Imagine if almost no new houses needed to be built, what a BOON that would be to economy. All those people currently working in new construction could be doing something more productive, because all the hard work of building those places in the past had already been done. People will be able to move into more desirable areas more cheaply too.

    My only issue is with the particulars of how it is going down. In a “perfect world” it would be better to have a slow slide, versus fall off a cliff. If we were hanging at 1.9 or 2.0 kids per female we would be declining, but it would be slow and steady, and not jolt things too much. The birthrates of 1.2 or 1.3 in some places leaves the population being almost cut in half in essentially a single generation, and that is a bit much, and is where most of the semi legit problems enter in.

    Also, WHO is having kids is problematic. In the 1st world nations it is mostly lower class people, which is not good. IQ is heritable from your parents, and economic class is generally indicative of IQ at the statistical level. So Idiocracy is a real thing, even if it would in fact take generations to make a big difference… Even in the first generation the advantages of having richer/more put together parents pays off, no matter the long term effects on IQ. More people born in McManshions is simply better than more people born in trailer parks.

    Then there’s essentially the same problem on an international level. The countries breeding the most are the poorest, least educated, and most dysfunctional. Under the best of circumstances, at a statistical level, it takes generations for a family to go from illiterate peasant parents, to upper middle class professional. And that’s assuming these places even can get their shit together at all, which is far from certain in many cases. So that the world is losing all the people who are already “there,” and being replaced by those that won’t be there for generations… It’s sub optimal.

    In short, hopefully middle middle class and upper middle class people start hitting replacement rate or close to it again… AND hopefully 1st and 2nd world countries likewise get close to that overall, and the sharp declines happen in poor places.

    This is the best possible road forward. Problem is there’s really no way to get this to happen* outside of changing cultural views as needed in the different populations in question. People are working at convincing poor 3rd worlders to have fewer kids, we just need to work on smug upper middle class folks in the civilized world now!

    *Unless you’re a proper hardcore authoritarian… But the left seems to want to encourage the best and brightest to not reproduce at all, sooooo fat chance of that happening.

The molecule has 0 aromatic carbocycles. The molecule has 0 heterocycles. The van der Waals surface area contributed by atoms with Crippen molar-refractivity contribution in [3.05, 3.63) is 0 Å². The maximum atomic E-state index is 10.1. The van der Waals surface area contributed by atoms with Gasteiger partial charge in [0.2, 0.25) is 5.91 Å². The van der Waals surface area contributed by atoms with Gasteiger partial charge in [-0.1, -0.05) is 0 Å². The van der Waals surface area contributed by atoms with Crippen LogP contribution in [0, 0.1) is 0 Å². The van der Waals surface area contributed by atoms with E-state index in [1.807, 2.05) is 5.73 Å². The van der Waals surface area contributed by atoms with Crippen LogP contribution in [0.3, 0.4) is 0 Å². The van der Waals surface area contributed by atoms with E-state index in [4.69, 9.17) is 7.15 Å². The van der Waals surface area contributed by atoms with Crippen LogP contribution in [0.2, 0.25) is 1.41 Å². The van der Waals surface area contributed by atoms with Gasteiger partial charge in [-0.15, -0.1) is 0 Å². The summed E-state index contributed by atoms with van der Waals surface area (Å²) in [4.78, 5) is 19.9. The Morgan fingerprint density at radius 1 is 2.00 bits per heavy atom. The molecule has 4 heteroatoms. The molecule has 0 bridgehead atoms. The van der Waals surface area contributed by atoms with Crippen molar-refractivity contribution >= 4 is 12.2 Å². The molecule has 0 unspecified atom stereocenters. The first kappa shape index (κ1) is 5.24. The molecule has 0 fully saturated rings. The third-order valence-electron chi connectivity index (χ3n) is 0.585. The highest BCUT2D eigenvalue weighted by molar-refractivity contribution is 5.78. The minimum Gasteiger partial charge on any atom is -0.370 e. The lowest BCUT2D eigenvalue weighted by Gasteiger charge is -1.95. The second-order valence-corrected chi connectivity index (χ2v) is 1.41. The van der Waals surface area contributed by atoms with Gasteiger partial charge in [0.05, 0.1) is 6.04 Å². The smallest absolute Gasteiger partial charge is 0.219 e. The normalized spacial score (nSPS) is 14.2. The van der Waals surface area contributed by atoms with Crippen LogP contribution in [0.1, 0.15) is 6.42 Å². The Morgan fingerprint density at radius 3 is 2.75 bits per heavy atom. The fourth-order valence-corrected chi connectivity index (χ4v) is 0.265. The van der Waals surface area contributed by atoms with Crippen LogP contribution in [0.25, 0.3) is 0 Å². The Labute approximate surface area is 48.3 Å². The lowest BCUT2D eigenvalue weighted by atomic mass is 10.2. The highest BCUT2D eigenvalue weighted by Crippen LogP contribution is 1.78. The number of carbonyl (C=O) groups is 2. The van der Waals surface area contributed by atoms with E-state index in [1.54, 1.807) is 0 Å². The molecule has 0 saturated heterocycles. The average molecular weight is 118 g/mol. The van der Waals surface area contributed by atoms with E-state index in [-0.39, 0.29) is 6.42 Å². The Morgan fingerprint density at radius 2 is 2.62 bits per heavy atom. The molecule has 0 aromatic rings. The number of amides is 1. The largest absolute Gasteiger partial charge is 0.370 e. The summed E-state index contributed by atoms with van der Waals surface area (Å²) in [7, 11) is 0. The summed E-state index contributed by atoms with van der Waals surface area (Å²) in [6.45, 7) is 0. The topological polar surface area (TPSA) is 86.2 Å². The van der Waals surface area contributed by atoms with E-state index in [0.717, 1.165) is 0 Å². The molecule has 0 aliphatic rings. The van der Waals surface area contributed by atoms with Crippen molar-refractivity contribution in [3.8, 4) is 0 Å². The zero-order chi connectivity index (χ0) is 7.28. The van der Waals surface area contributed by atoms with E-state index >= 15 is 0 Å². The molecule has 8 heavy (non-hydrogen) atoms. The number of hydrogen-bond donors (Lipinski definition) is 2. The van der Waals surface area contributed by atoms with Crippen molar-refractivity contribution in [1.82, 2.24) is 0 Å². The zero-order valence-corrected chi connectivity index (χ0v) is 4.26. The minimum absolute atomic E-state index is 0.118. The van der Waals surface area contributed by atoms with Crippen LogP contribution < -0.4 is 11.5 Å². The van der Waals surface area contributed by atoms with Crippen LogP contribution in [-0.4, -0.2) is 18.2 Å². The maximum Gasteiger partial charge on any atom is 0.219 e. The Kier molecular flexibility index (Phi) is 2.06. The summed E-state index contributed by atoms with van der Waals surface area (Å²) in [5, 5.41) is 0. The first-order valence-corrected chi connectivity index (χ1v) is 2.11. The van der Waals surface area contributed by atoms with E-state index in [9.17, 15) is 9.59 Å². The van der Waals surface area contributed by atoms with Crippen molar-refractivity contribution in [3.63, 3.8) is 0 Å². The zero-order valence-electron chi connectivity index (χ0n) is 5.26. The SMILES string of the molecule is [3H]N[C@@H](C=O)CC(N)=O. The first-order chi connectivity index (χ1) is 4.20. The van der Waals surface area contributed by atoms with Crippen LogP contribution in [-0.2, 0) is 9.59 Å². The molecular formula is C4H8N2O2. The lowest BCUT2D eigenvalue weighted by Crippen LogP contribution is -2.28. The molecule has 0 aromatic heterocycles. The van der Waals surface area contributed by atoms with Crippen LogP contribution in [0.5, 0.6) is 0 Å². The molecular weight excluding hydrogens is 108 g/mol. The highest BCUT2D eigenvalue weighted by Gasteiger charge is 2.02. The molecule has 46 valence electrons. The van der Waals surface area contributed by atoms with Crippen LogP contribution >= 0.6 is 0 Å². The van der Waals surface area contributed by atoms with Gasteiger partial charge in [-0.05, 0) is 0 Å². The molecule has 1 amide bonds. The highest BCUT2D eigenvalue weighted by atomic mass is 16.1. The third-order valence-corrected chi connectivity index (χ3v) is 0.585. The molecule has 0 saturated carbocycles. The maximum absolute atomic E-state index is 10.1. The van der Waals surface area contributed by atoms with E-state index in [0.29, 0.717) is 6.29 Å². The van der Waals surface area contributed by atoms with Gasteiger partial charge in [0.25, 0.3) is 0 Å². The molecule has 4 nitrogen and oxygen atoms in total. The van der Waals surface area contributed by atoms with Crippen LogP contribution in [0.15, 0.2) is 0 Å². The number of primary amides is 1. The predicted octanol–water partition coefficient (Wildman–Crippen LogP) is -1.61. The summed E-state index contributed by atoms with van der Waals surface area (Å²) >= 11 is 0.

20. Neither the author nor the commenters have noted that the youngest countries are also the poorest. This is especially true of the African continent. These will be the countries from which much of the first world will be drawing workers. Much of the European, Canada and the US will see larger influx of darker immigrants with different traditions/religions. The social effects will likely be profound. Question is will xenophobia increase or decrease? Either way it is likely to be unsettling.

  21. The population will not decline by 2070 because aging is going to become a thing of the past. Natural health extension is already being implemented through sirtuin activating molecules and scientists are already reversing the epigenetic clock in cells in the lab. Clinical trials on humans will begin in a few years.

    Also it is absurd the way some people attribute “capitalism” to the expansion of the global middle class when most of that is happening in Asia and those are NOT free markets. It’s as if “capitalism” gets to take credit for anything remotely “markety” even if rigged by a one-party dictatorship, while socialism must take blame for all ills in the world despite all the most prosperous countries in the world practicing a healthy degree of socialistic policies.

    The increase in the middle class is something to celebrate but I believe we would be a whole lot further along if CRONY capitalism didn’t dominate the world order, from nominally “capitalist” countries like the US, to nominally “socialist” countries like the PRC. There is a reason people speak ill of capitalism and that’s because capitalism isn’t working.

    The “free market” is rhetoric and not reality. Creative destruction is not occurring because the “haves” are having their asset values inflated by global monetary policy at the expense of people who work for a living. This is because the “haves” have also bought all the politicians. They wage wars in Iraq and Libya and elsewhere for their own profit while the working classes are the ones burying their loved ones, dealing with an influx of refugees from the middle east and going without public investment because all the money is spent on warfare.

  22. […] Population Triangle. Jose described the problem with populations in the developed work. In the past there would be many children, fewer parents and even fewer grandparents and older people. Now most developed nations (e.g. Germany and Japan) have shrinking populations as not enough children are born to even maintain population numbers. This will have major impacts on nations and economies. Coincidentally our son, Adrian, sent us at the time we were talking a link to an article describing exactly this issue. […]